Do as the Bolognesi Do: Top 5 Places to Live like a Local

View of Bologna from the Trecento Scalini Sydney Lowe
Note from the Editor: This travel memoir was written by one of our terrific summer interns, recently back from Bologna.

There are few things that a study abroad student wants more than to be confused for a native in a foreign country. After studying Italian vigorously for 4 years in college, it was my hope that at some point during my 6 months’ overseas in Bologna, Italy, eventually someone would ask me “Are you from here?” and “How do I get to the piazza?” While my wish wasn’t entirely granted, (my American accent shined through occasionally), I did, however, get a good lay of the land. Thanks to a few friendly natives, I was granted an insider’s peek at one of Italy’s most storied medieval cities. Here are five places they introduced me to:

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View of the hills of Bologna from the top of the Trecento Scalini Sydney Lowe
So famous that they have their own song (Cesare Cremonini’s “La Vespa”), Bologna’s hills are where the locals go to unwind. Summertime in Bologna signals the beginning of nighttime parties on the hill for young natives but it also marks the perfect season for afternoon picnic getaways. While there are several different hills to visit, I strongly recommend the Trecento Scalini, (the “Three Hundred Stairs.”). Arrive by vespa, car, bus or on foot to scale the slightly strenuous 300+ stairs: the breeze, the romantic view of the city and the glowing sanctuary of San Luca at sunset make the climb completely worth it. Recommended: Bring a blanket and buy a few beers, paninis and fresh fruit from one of the vendors at the bottom of the hill before heading up the stairs. Then kick back and relax!
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Piazza Verdi at lunchtime Sydney Lowe
Most tourists regard Piazza Maggiore as the center of Bolognese life (every Italian city has their famous piazza). But I’d say that the lesser known, but livelier Piazza Verdi, provides a much better snapshot of what life is really like in ‘Bolo’ (as natives normally call it.) Located a few minutes’ walk from the famous Due Torri (the “Two Towers”) the piazza is frequented by university students for lunch after class and in the early evenings to socialize with friends. Sit amongst Italians after grabbing a bite to-go at the surrounding panini and piadina sandwich places around midday (I recommend Pappappero Piadinerie and afterwards Gelateria Stefino for organic ice cream!) Be sure to come back in the evening: the piazza is as much a nighttime hot spot as it is during the day. Meet up here before and after you visit the bars along Via Zamboni to mix and mingle with the young Italian crowd.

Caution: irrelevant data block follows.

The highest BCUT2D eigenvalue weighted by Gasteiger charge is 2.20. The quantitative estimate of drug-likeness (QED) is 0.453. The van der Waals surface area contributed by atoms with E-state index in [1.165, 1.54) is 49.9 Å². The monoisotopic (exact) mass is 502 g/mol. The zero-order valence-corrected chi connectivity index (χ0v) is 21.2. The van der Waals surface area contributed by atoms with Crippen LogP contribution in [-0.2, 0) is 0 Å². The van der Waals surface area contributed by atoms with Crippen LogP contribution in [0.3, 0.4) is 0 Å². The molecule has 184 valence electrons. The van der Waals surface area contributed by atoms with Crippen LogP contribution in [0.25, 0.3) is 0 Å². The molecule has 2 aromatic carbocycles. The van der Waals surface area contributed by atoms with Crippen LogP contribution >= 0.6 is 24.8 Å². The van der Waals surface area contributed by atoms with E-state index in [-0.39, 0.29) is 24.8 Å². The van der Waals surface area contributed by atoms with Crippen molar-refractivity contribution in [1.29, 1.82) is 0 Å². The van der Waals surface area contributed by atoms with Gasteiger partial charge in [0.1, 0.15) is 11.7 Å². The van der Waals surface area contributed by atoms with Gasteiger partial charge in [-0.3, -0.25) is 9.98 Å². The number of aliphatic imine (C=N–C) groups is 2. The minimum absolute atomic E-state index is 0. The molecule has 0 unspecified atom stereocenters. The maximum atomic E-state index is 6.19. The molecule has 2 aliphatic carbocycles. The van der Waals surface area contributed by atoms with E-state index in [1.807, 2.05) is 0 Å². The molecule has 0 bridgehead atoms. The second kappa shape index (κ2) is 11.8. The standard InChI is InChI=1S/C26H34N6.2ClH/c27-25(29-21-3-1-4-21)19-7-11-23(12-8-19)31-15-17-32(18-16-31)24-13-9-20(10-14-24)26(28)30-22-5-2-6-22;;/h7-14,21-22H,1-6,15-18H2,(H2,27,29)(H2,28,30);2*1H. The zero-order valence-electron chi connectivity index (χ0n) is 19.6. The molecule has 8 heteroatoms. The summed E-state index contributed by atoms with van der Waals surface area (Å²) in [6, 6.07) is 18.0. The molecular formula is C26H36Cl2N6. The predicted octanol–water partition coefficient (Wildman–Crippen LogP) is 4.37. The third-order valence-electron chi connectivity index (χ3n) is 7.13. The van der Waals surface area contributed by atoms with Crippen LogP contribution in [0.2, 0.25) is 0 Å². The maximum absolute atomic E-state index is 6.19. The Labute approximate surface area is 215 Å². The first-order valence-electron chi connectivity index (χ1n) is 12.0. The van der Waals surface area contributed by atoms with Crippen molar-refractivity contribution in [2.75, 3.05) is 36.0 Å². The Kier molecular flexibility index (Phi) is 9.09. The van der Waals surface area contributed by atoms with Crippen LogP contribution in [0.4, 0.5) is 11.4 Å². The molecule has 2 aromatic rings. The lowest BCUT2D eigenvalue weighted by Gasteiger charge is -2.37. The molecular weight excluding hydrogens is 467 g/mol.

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Giardini Margherita in the afternoon Sydney Lowe
Giardini Margherita is among Bologna’s most popular parks. Another great place for picnics (if you can’t make it to the hills), it houses gelato stands, bumper cars, a playground and trampolines for young children. For the more athletic visitor, the Giardini has a basketball court, a one-mile running loop around the perimeter and wide-open spaces to play soccer with friends. After lounging in the shade after a long day, stop by the nightclub Chalet (housed inside the park) for drinks and dancing from May until October.
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A fruit vendor on Via Peschiere Vecchie Sydney Lowe
Bologna is known as the “food lovers” capital of Italy. This street is easily one of the reasons why. Located on a side street off Piazza Maggiore, it’s one of Bologna’s best-kept secrets, holding one of the oldest open markets in the medieval city. Take your pick of Italian cheeses, meats, fish and fruit. I could easily write an ode to the Sicilian strawberries at Ditta Bardelli. The fragrance of the cheese and prosciutto in La Baita restaurant is what heaven must surely smell like.
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Dresses for sale at the Montagnola Market Sydney Lowe
Those hunting for a fashionable bargain should look no further than the weekly Montagnola Street Fair. From 8am to 7pm on Fridays and Saturdays in Piazza VIII Agosto locals shop around the clock for the best deals on clothes, shoes, jewelry, household items and leather goods. The open-air market is a particular gem for vintage clothing lovers as it’s chockablock with designer duds. Be prepared for large crowds and vendors who enjoy haggling.
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